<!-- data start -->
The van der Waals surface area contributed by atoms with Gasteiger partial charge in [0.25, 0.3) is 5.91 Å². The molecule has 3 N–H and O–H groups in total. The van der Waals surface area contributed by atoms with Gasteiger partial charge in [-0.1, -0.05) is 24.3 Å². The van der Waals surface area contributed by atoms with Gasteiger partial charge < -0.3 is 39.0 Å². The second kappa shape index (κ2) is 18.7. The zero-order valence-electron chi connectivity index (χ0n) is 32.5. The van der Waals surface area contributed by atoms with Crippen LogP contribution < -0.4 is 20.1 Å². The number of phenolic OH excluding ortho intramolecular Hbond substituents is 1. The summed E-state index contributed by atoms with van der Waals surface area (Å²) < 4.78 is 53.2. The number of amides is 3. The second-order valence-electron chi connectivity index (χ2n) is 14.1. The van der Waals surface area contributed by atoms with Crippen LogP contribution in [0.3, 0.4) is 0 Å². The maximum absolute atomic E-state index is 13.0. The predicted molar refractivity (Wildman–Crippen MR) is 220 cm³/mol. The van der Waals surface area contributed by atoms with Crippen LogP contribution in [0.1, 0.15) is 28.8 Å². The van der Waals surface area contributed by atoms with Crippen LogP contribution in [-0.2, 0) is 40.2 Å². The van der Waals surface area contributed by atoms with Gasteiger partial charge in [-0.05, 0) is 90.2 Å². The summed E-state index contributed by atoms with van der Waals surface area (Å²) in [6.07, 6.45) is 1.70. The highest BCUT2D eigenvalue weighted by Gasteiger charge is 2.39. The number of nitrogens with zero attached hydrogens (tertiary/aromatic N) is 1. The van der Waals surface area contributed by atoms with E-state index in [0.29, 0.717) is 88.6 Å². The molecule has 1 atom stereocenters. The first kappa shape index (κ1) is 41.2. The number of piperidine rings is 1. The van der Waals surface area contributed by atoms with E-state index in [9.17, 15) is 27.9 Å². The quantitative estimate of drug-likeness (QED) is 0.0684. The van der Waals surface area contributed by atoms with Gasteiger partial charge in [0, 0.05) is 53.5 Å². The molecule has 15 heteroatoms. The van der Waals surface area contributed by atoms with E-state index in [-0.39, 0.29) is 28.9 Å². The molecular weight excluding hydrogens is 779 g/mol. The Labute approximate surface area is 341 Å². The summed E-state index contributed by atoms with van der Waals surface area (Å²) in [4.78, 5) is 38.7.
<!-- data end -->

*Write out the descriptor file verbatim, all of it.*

The van der Waals surface area contributed by atoms with Gasteiger partial charge in [0.25, 0.3) is 5.91 Å². The molecule has 3 N–H and O–H groups in total. The van der Waals surface area contributed by atoms with Gasteiger partial charge in [-0.1, -0.05) is 24.3 Å². The van der Waals surface area contributed by atoms with Gasteiger partial charge < -0.3 is 39.0 Å². The second kappa shape index (κ2) is 18.7. The zero-order valence-electron chi connectivity index (χ0n) is 32.5. The van der Waals surface area contributed by atoms with Crippen LogP contribution < -0.4 is 20.1 Å². The number of phenolic OH excluding ortho intramolecular Hbond substituents is 1. The summed E-state index contributed by atoms with van der Waals surface area (Å²) < 4.78 is 53.2. The number of amides is 3. The second-order valence-electron chi connectivity index (χ2n) is 14.1. The van der Waals surface area contributed by atoms with Crippen LogP contribution in [0.3, 0.4) is 0 Å². The maximum absolute atomic E-state index is 13.0. The predicted molar refractivity (Wildman–Crippen MR) is 220 cm³/mol. The van der Waals surface area contributed by atoms with Crippen LogP contribution in [0.1, 0.15) is 28.8 Å². The van der Waals surface area contributed by atoms with Crippen LogP contribution in [-0.2, 0) is 40.2 Å². The van der Waals surface area contributed by atoms with Gasteiger partial charge in [-0.05, 0) is 90.2 Å². The summed E-state index contributed by atoms with van der Waals surface area (Å²) in [6.07, 6.45) is 1.70. The highest BCUT2D eigenvalue weighted by Gasteiger charge is 2.39. The number of nitrogens with zero attached hydrogens (tertiary/aromatic N) is 1. The van der Waals surface area contributed by atoms with E-state index in [0.29, 0.717) is 88.6 Å². The molecule has 1 atom stereocenters. The first kappa shape index (κ1) is 41.2. The number of piperidine rings is 1. The van der Waals surface area contributed by atoms with E-state index in [9.17, 15) is 27.9 Å². The quantitative estimate of drug-likeness (QED) is 0.0684. The van der Waals surface area contributed by atoms with Gasteiger partial charge in [0, 0.05) is 53.5 Å². The molecule has 15 heteroatoms. The van der Waals surface area contributed by atoms with E-state index in [-0.39, 0.29) is 28.9 Å². The molecular weight excluding hydrogens is 779 g/mol. The Labute approximate surface area is 341 Å². The summed E-state index contributed by atoms with van der Waals surface area (Å²) in [4.78, 5) is 38.7.